SOCRATES and the SOCRATICS. Socratis, Antisthenis, et aliorum Socraticorum epistolae, ed. L. Allatius. Paris, 1637. Inscription on title page “A: Ashley 1695”.
TACITUS. Quae exstant, ed. M. Z. Boxhorn. Amsterdam, 1664. A number of marginal notes throughout the book, and some indexing on free endpaper (recording passages on Thrasea, Seneca, and Helvidius Priscus).
TERENCE. Comoediae sex [edition with notes by Farnaby and Casaubon]. Amsterdam, 1658. Some scribbling on free endpaper, inscription on flyleaf: “Anthony Lord Ashley : 92”.
TURSELLINUS, Horatius. Historiarum ab origine mundi usque ad annum … 1598 epitomae libri decem. Franker, 1703. Left mistakenly in the book a piece of paper signed by Benjamin Rand and dated 1 August 1928: “The underscoring of phrases and the annotations in this volume have most probably been made by the Third Earl of Shaftesbury who so frequently quotes Horace”.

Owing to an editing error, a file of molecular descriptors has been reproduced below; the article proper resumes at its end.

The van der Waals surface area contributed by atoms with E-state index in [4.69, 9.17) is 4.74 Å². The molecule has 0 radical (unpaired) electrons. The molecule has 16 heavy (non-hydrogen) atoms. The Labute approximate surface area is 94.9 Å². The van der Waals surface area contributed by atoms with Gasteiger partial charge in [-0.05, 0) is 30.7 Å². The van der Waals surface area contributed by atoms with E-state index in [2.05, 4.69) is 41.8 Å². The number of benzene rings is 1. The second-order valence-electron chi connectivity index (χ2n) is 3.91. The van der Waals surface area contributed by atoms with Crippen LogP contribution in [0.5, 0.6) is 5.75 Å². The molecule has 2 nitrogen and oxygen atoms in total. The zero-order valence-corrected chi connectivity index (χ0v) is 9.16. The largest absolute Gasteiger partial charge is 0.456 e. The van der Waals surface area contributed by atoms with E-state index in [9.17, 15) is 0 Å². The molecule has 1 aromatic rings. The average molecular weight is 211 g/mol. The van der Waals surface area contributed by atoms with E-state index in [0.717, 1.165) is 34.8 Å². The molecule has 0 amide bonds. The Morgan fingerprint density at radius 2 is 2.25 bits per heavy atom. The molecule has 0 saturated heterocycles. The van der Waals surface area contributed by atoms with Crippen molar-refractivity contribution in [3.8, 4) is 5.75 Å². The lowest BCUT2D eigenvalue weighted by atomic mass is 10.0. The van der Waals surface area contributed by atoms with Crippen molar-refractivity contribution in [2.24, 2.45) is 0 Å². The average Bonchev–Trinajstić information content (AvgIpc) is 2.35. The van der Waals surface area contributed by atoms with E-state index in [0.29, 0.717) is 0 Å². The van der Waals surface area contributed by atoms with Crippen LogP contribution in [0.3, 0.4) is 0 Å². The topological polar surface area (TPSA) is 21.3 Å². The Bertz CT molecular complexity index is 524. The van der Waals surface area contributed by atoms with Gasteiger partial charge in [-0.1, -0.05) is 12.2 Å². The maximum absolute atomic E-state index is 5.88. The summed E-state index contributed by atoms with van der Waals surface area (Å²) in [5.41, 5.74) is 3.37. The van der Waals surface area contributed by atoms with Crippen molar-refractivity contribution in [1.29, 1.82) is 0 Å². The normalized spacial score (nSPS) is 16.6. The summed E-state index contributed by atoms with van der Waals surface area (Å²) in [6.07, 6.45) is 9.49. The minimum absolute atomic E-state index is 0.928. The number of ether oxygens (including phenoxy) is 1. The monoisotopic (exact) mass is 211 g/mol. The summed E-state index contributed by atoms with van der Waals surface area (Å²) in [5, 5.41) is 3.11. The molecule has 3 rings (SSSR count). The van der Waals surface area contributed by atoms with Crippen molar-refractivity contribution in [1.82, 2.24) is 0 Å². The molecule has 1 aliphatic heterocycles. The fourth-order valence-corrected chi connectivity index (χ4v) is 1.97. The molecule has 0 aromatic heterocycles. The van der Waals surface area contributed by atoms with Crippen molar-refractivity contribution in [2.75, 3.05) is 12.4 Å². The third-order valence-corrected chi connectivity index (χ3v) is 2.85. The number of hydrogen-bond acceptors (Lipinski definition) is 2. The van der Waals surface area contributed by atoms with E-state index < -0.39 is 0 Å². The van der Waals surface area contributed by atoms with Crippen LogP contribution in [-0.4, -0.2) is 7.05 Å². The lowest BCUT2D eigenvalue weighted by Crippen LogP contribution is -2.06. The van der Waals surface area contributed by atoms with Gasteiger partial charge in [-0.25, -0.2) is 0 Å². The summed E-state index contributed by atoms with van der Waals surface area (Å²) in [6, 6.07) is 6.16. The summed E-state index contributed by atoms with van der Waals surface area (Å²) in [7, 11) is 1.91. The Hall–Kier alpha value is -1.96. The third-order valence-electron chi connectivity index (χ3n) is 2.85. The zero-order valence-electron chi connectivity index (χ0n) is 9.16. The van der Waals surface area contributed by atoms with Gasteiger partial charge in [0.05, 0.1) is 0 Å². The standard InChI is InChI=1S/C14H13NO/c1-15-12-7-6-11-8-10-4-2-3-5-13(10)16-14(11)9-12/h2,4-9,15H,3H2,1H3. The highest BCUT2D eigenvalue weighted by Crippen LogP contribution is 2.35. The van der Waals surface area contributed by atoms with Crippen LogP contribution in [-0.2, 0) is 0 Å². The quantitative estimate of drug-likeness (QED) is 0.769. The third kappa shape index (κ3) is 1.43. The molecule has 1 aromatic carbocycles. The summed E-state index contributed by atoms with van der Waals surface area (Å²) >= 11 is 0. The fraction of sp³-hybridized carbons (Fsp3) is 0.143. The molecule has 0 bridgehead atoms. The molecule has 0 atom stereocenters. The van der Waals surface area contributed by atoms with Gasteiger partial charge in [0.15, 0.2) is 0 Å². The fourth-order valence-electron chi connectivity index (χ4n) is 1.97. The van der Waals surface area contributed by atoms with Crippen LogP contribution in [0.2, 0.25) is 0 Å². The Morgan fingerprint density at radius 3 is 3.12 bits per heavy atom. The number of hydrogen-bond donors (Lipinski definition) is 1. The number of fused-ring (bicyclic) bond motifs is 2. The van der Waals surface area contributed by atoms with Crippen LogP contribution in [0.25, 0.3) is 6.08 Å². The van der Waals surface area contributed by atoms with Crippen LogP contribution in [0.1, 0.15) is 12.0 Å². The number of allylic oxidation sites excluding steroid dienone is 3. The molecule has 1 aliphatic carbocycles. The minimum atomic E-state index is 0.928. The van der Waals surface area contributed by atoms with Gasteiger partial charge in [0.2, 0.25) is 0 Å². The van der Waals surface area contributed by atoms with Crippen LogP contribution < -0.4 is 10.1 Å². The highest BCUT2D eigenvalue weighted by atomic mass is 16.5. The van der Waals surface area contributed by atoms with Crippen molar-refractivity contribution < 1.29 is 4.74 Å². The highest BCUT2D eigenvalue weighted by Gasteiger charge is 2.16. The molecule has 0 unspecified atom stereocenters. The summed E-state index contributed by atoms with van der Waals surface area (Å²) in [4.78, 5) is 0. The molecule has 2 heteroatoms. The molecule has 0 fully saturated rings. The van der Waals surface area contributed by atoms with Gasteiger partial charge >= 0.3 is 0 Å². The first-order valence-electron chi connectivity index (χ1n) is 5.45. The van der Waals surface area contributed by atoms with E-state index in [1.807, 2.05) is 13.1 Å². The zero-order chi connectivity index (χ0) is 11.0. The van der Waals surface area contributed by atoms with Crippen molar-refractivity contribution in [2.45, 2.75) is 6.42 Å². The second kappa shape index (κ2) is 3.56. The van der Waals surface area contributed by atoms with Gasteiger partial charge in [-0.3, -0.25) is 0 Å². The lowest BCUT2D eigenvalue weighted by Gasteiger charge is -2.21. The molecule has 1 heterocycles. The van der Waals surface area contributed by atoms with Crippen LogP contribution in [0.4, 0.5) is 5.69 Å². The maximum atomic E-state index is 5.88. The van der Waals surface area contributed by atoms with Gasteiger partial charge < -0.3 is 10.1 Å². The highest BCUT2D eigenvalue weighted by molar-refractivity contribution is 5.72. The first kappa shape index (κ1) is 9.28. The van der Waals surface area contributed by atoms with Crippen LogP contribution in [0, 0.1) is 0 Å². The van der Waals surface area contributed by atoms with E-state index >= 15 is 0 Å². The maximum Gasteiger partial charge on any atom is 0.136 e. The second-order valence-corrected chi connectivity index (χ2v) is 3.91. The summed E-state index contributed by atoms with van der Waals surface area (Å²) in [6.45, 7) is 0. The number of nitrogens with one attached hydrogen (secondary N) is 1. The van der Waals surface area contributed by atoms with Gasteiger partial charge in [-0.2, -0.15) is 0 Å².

VALERIUS MAXIMUS. Dictorum factorumque memorabilium libri XI [Pighius and Lipsius]. Antwerp, 1621. Some underlining.
XENOPHON. Quae extant opera, ed. Aem. Portus (Leunclavius’ text and translation revised; Latin text only). Frankfurt, 1595. Some marginal entries showing the original Greek (mostly in passages on the daimonion).
XENOPHON. Operum […] Pars tertia. Schwäbisch Hall, 1540 (not catalogued by Crell). Marginal marking and notes (most of which serve to identify different sections; these correspond in part to the Earl’s reading of the Memorabilia in his Chartae Socraticae); note on title page “This Edition was printed from that of Aldus, uncorrected: it self still more uncorrect. See pag: 753 ye End.”
(courtesy of the Earl of Shaftesbury)